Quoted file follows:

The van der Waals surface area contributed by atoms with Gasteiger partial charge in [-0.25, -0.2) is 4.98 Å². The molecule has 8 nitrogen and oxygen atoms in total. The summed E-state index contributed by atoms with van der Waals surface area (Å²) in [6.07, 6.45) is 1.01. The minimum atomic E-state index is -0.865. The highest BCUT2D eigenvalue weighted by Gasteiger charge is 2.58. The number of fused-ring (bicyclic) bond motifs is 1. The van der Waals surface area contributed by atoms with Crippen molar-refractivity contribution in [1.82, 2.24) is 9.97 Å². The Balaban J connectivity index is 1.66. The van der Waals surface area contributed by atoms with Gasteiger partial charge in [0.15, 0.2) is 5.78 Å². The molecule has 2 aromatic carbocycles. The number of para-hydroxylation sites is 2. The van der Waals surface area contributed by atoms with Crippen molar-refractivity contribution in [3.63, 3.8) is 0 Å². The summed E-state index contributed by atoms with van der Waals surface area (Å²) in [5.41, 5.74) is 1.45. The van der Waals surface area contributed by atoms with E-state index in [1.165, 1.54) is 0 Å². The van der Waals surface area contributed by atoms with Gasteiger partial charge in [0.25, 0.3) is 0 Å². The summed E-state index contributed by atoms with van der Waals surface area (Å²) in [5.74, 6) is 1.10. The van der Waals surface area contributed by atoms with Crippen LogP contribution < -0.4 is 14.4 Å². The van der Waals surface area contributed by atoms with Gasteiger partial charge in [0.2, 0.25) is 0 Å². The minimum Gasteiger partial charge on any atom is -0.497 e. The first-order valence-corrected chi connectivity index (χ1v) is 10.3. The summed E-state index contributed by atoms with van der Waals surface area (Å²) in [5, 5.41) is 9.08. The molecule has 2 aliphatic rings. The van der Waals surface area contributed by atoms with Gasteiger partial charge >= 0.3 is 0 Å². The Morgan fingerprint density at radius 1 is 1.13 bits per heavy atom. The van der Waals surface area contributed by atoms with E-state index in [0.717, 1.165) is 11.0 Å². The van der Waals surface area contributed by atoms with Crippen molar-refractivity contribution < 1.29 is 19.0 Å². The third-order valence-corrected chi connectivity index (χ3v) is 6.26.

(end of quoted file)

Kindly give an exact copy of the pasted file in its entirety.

The van der Waals surface area contributed by atoms with Gasteiger partial charge in [-0.25, -0.2) is 4.98 Å². The molecule has 8 nitrogen and oxygen atoms in total. The summed E-state index contributed by atoms with van der Waals surface area (Å²) in [6.07, 6.45) is 1.01. The minimum atomic E-state index is -0.865. The highest BCUT2D eigenvalue weighted by Gasteiger charge is 2.58. The number of fused-ring (bicyclic) bond motifs is 1. The van der Waals surface area contributed by atoms with Crippen molar-refractivity contribution in [1.82, 2.24) is 9.97 Å². The Balaban J connectivity index is 1.66. The van der Waals surface area contributed by atoms with Gasteiger partial charge in [0.15, 0.2) is 5.78 Å². The molecule has 2 aromatic carbocycles. The number of para-hydroxylation sites is 2. The van der Waals surface area contributed by atoms with Crippen molar-refractivity contribution in [3.63, 3.8) is 0 Å². The summed E-state index contributed by atoms with van der Waals surface area (Å²) in [5.41, 5.74) is 1.45. The van der Waals surface area contributed by atoms with E-state index in [1.165, 1.54) is 0 Å². The van der Waals surface area contributed by atoms with Gasteiger partial charge in [0.25, 0.3) is 0 Å². The summed E-state index contributed by atoms with van der Waals surface area (Å²) in [5.74, 6) is 1.10. The van der Waals surface area contributed by atoms with Crippen LogP contribution < -0.4 is 14.4 Å². The van der Waals surface area contributed by atoms with Gasteiger partial charge in [0.2, 0.25) is 0 Å². The minimum Gasteiger partial charge on any atom is -0.497 e. The first-order valence-corrected chi connectivity index (χ1v) is 10.3. The summed E-state index contributed by atoms with van der Waals surface area (Å²) in [5, 5.41) is 9.08. The molecule has 2 aliphatic rings. The van der Waals surface area contributed by atoms with Gasteiger partial charge >= 0.3 is 0 Å². The Morgan fingerprint density at radius 1 is 1.13 bits per heavy atom. The van der Waals surface area contributed by atoms with E-state index in [0.717, 1.165) is 11.0 Å². The van der Waals surface area contributed by atoms with Crippen molar-refractivity contribution < 1.29 is 19.0 Å². The third-order valence-corrected chi connectivity index (χ3v) is 6.26.